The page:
Society for Surgery of the Alimentary Tract
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Stephanie Joseph*7,1, Christopher McGowan6, Pichamol Jirapinyo2, Allison R. Schulman3, Adarsh M. Thaker4, Barham K. Abu Dayyeh5, Julia R. Amundson7,8, Christopher J. Zimmermann7, Vanessa N. VanDruff8, Simon Che7, Shun Ishii7, Michael Ujiki7
1Surgery, Wayne State University School of Medicine, Detroit, MI; 2Brigham and Women's Hospital, Boston, MA; 3University of Michigan, Ann Arbor, MI; 4University of California Los Angeles, Los Angeles, CA; 5Mayo Foundation for Medical Education and Research, Rochester, MN; 6True You Weight Loss, Cary, NC; 7NorthShore University HealthSystem, Evanston, IL; 8University of Chicago Division of the Biological Sciences, Chicago, IL

Endoscopic sleeve gastroplasty (ESG) is an innovative minimally invasive bariatric procedure that has shown to be effective in achieving appropriate weight loss in moderately obese patients. It is a safe procedure with few adverse events documented. The steps to perform an ESG have been described by individual endoscopists performing this procedure, however, a true consensus of how to complete an ESG has not yet been established. This study will focus on establishing those steps with a panel of experts.

The Modified Delphi Method was used with the goal of establishing the key procedural steps of an ESG. A panel of 8 experts was selected of which 6 participated. The panel was selected based on their experience with performing the procedure and consisted of 1 bariatric surgeon and 5 interventional gastroenterologists. A neutral facilitator was designated and produced a skeletonized initial version of the key steps that was sent to each of the experts. Each survey began with the experts rating the given steps on a Likert scale of 1-5, with 1 being the most inaccurate and 5 being the most accurate. The final product was also rated. The survey continued with open-ended questions designed to revise and polish the key steps. Areas of discrepancy were addressed with binary questions and majority vote. Respondents were given 10 days to complete each survey. At the end of each round, the survey was then redistributed with updated key steps and questions. This process was continued for a predesignated three rounds.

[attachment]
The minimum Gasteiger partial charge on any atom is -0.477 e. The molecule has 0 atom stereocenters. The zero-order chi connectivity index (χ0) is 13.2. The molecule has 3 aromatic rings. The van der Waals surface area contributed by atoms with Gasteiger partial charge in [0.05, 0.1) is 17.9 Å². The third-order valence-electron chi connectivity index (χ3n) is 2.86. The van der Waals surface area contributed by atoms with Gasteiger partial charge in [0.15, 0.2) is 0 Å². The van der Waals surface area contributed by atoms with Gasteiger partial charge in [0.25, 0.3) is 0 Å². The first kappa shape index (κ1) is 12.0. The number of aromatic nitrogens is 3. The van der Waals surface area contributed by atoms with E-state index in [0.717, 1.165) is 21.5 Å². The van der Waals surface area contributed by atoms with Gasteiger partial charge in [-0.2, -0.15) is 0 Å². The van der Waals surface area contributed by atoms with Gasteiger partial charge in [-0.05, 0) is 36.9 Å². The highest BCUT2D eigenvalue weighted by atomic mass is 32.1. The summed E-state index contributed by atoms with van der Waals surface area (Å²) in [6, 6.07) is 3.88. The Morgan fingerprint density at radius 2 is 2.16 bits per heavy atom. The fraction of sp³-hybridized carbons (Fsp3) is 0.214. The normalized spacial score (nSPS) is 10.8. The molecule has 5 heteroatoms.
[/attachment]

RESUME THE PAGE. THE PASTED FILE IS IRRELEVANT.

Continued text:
Of the 8 experts that were queried 6/8, 5/8, and 5/8 replied to each round, respectively. The given ratings for the accuracy of the steps in each round were 4.2, 4.6, and 4.4. The final rating was 4.8. While expert opinion varied around smaller portions of the procedure, such as the placement of an overtube and the shape of each suture line, there was consensus on the need for full-thickness bites and an appropriate swirling of the tissue with the helix device. Whether or not to include the fundus in the gastroplasty was an additional area of discrepancy. 4/5 of the experts agreed that the fundus should remain intact. The final protocol consisted of 20 steps curated from the summarized responses of the experts (Table 1).

Using the Modified Delphi method, we have described 20 key steps to a safe, effective ESG. Establishing the key steps to the ESG will standardize performance across institutions and practitioners. Furthermore, these findings allow for the generation of educational assessment tools to facilitate training and increase the adoption of ESG by endoscopists.

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